After years of missteps, blunders and disasters in which Youtube users have been censored through spurious copyright claims or had their accounts deleted altogether, Google has announced an amazing, user-friendly new initiative though which it will fund the legal defense of Youtube creators who are censored by bad-faith copyright infringement claims.
Google will pick select Youtube videos that they "believe represent clear fair uses which have been subject to DMCA takedowns" and defend them in court, if necessary. The move comes in the wake of the Electronic Frontier Foundation's stunning victory over Universal Music in the Lenz "dancing baby" case, which set the precedent that rightsholders who do not consider fair use before issuing takedown notices can be held liable for courtroom fees from eventual litigation.
Google's statement explaining why they're doing this is an excellent acknowledgement of the shortcomings of the DMCA takedown process, and explains some of the tactical thinking behind the move — they want their litigation history to become a "demo reel" of "what fair use looks like online." This is hugely important. The cost of litigating copyright questions means that there's very little case-law that demonstrates what fair use is in the 21st century, so when lawyers are asked to venture an opinion about whether a use is fair or not, they usually err on the side of caution and nix virtually all uses.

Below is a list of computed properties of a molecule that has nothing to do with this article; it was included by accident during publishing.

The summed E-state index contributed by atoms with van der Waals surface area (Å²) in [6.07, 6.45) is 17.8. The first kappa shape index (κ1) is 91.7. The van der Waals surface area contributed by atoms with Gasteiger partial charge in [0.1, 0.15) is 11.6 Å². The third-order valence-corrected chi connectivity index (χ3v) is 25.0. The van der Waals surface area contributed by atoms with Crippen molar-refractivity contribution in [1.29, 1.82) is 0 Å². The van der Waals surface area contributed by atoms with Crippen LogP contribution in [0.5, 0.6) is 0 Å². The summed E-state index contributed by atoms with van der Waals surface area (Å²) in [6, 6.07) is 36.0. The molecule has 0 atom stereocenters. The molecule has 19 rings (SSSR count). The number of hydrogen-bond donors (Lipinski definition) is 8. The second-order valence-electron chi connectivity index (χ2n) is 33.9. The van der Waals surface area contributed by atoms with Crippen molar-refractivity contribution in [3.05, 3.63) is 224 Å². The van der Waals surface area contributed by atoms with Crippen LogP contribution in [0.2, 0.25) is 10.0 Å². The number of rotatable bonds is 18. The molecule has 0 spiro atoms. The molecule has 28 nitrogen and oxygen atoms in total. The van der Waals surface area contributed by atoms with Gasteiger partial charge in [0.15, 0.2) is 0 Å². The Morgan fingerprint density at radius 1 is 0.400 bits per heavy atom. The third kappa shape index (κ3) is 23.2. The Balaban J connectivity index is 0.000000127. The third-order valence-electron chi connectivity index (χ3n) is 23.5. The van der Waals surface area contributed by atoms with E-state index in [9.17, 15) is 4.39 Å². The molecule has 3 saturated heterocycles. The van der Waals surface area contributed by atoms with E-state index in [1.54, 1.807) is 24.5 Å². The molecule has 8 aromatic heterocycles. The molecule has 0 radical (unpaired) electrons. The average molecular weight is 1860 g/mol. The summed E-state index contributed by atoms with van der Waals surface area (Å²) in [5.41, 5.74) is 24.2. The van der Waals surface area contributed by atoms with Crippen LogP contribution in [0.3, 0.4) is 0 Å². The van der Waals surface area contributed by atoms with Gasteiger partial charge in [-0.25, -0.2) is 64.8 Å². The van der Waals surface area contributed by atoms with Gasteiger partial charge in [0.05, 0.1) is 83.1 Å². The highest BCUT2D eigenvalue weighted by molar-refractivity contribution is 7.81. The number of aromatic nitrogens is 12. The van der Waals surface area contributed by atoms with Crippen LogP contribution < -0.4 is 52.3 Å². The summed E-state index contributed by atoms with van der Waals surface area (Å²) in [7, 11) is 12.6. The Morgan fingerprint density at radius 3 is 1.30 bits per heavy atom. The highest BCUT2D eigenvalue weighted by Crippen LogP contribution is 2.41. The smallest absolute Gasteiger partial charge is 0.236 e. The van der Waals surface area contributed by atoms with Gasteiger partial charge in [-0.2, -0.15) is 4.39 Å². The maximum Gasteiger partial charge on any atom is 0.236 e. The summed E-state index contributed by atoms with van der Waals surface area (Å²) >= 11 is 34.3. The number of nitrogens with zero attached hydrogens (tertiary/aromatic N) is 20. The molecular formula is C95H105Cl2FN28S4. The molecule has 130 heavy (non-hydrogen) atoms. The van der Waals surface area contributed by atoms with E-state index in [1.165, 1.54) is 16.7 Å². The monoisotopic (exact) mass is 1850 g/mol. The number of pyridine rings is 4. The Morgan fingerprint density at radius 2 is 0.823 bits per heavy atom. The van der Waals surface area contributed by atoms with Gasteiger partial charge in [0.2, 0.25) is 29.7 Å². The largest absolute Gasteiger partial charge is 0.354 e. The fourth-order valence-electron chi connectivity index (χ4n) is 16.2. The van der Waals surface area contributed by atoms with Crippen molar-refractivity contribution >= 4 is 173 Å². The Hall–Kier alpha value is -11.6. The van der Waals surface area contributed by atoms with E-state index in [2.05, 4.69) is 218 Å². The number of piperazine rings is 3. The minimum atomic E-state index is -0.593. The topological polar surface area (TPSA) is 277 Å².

We're doing this because we recognize that creators can be intimidated by the DMCA's counter notification process, and the potential for litigation that comes with it (for more background on the DMCA and copyright law see check out this Copyright Basics video). In addition to protecting the individual creator, this program could, over time, create a "demo reel" that will help the YouTube community and copyright owners alike better understand what fair use looks like online and develop best practices as a community.
While we can't offer legal protection to every video creator—or even every video that has a strong fair use defense—we'll continue to resist legally unsupported DMCA takedowns as part of our normal processes. We believe even the small number of videos we are able to protect will make a positive impact on the entire YouTube ecosystem, ensuring YouTube remains a place where creativity and expression can be rewarded.
A Step Toward Protecting Fair Use on YouTube
[Fred von Lohmann/Google Public Policy]